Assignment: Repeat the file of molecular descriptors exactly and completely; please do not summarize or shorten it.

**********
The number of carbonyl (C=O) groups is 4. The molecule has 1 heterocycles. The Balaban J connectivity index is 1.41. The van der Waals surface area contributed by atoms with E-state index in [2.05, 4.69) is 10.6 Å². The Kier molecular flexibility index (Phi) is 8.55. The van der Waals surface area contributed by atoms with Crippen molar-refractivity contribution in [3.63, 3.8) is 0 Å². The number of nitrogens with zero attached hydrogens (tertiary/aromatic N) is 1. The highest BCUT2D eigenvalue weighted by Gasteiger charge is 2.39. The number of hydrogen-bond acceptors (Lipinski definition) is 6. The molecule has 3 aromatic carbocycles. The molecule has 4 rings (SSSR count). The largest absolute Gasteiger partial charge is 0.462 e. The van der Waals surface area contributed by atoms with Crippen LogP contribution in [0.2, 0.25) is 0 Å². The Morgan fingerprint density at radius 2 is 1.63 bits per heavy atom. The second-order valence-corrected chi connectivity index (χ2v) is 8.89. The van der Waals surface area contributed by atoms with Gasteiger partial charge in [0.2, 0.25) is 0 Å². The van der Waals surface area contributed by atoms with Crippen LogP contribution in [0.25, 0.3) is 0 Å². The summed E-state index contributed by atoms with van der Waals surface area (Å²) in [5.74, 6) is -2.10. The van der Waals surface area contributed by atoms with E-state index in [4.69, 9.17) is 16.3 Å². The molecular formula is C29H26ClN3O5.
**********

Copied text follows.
The number of carbonyl (C=O) groups is 4. The molecule has 1 heterocycles. The Balaban J connectivity index is 1.41. The van der Waals surface area contributed by atoms with E-state index in [2.05, 4.69) is 10.6 Å². The Kier molecular flexibility index (Phi) is 8.55. The van der Waals surface area contributed by atoms with Crippen molar-refractivity contribution in [3.63, 3.8) is 0 Å². The number of nitrogens with zero attached hydrogens (tertiary/aromatic N) is 1. The highest BCUT2D eigenvalue weighted by Gasteiger charge is 2.39. The number of hydrogen-bond acceptors (Lipinski definition) is 6. The molecule has 3 aromatic carbocycles. The molecule has 4 rings (SSSR count). The largest absolute Gasteiger partial charge is 0.462 e. The van der Waals surface area contributed by atoms with Crippen LogP contribution in [0.2, 0.25) is 0 Å². The Morgan fingerprint density at radius 2 is 1.63 bits per heavy atom. The second-order valence-corrected chi connectivity index (χ2v) is 8.89. The van der Waals surface area contributed by atoms with Gasteiger partial charge in [0.2, 0.25) is 0 Å². The van der Waals surface area contributed by atoms with Crippen LogP contribution in [0.25, 0.3) is 0 Å². The summed E-state index contributed by atoms with van der Waals surface area (Å²) in [5.74, 6) is -2.10. The van der Waals surface area contributed by atoms with E-state index in [4.69, 9.17) is 16.3 Å². The molecular formula is C29H26ClN3O5.